We haven’t packed and moved from Colorado yet, but made another trip to Houston early last week and hit the ground running. John had to be at the new company’s office for several meetings and we also met with the architect and builder to review the second pass of our house plans and make more selections.
Kitchen counter tops:
As we walked through the warehouse of counter top samples, our rep pointed to this one and said, “How about this for your downstairs powder room?”
Conservative, take-no-chances me: Seriously?
Her (daring me to step out of my box): Sure! Be bold; be different!
Reluctant me: Mmmm…
As we examined it more closely, I did like the iridescent blue patches in it. Still, it’s much darker than I’d ever like; although I found myself thinking what a cool print this would be on quilter’s cotton.
We chose a five-inch hardwood plank size for the kitchen floor:
Possible front door light:
We’ll probably do gas lighting on the outside. It’s not as bright and it will keep the birds and bugs forever out of the light fixtures.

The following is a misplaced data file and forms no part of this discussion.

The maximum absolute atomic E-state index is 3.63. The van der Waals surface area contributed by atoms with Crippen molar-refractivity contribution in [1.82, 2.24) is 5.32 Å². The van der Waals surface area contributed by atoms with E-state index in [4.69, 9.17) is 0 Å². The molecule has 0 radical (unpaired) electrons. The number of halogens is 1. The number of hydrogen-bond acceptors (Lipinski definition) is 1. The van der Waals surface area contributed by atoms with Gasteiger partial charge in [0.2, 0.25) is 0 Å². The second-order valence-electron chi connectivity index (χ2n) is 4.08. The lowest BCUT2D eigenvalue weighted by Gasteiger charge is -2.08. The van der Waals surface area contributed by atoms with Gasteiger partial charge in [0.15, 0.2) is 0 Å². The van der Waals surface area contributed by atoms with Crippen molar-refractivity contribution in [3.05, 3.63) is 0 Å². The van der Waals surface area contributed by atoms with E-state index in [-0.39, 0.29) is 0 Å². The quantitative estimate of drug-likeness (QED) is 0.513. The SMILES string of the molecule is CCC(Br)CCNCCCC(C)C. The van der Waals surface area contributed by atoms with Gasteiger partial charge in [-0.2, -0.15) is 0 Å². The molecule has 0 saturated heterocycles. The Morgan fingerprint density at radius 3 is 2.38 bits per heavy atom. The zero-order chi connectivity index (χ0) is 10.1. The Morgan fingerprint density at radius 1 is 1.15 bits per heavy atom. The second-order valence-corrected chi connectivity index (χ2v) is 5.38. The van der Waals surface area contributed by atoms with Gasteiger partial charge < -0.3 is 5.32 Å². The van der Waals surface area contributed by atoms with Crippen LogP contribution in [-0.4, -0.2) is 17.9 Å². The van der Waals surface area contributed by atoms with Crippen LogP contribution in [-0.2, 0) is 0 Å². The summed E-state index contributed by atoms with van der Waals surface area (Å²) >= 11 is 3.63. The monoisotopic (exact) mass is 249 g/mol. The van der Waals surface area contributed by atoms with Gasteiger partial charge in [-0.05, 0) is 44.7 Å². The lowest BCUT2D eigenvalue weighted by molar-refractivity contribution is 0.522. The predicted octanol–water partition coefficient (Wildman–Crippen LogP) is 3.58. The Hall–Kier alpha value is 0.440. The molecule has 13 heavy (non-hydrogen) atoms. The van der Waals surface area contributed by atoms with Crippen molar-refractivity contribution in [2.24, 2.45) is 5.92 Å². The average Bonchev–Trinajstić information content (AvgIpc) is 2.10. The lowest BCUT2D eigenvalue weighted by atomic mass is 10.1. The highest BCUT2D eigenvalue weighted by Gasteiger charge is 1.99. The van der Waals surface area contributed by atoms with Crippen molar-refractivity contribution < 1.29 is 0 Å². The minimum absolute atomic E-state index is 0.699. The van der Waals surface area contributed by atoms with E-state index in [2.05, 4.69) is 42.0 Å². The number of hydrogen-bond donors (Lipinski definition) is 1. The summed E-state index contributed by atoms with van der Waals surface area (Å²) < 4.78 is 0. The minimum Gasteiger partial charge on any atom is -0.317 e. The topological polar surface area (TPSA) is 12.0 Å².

Possible upstairs bathroom light fixture:
We also picked carpeting, but are waiting for two samples to come in so we can compare their colors in a size larger than 1″ x 4″.
In the meantime, we are getting re-acclimated to living in Houston after being away for almost eight years. Comparatively speaking, our Houston life right now is fairly primitive. Living without a refrigerator and washing machine is definitely a first world problem, but it makes you immensely appreciative of the Industrial Revolution’s contribution to our way of life. I’ll pass on the option of slapping our clothes on a rock down by the bayou in the name of saving the planet, thank you very much.
Rhonda came to our rescue, letting us wash a couple small loads at her house over the weekend.
I’m grateful that we’ll only be living in our interim house for a year or so, especially when attempting to cook in this kitchen:
After cooking in this kitchen:
Directly opposite the sink is this strange cabinet and counter top configuration.
The shelves in the lower cabinet measure 10½” deep. The counter top above it measures about 12″ deep, but is useless as a prep area because the overhead cabinet comes within 12″ it—definitely a head scratcher.
The other frustrating thing is that of the 20 windows in our Houston home, nine are fixed, meaning they don’t open; never have, never will. Of the remaining 11 that open, only six have screens. Sigh.
But what’s done is done. We picked this house because of its proximity to work as well as to the one we’re building and that’s a pretty big deal in a city of four million people and 80 million cars.
On the bright side, a cool front passed through last night and after being here for more than a week, we finally got to open six windows.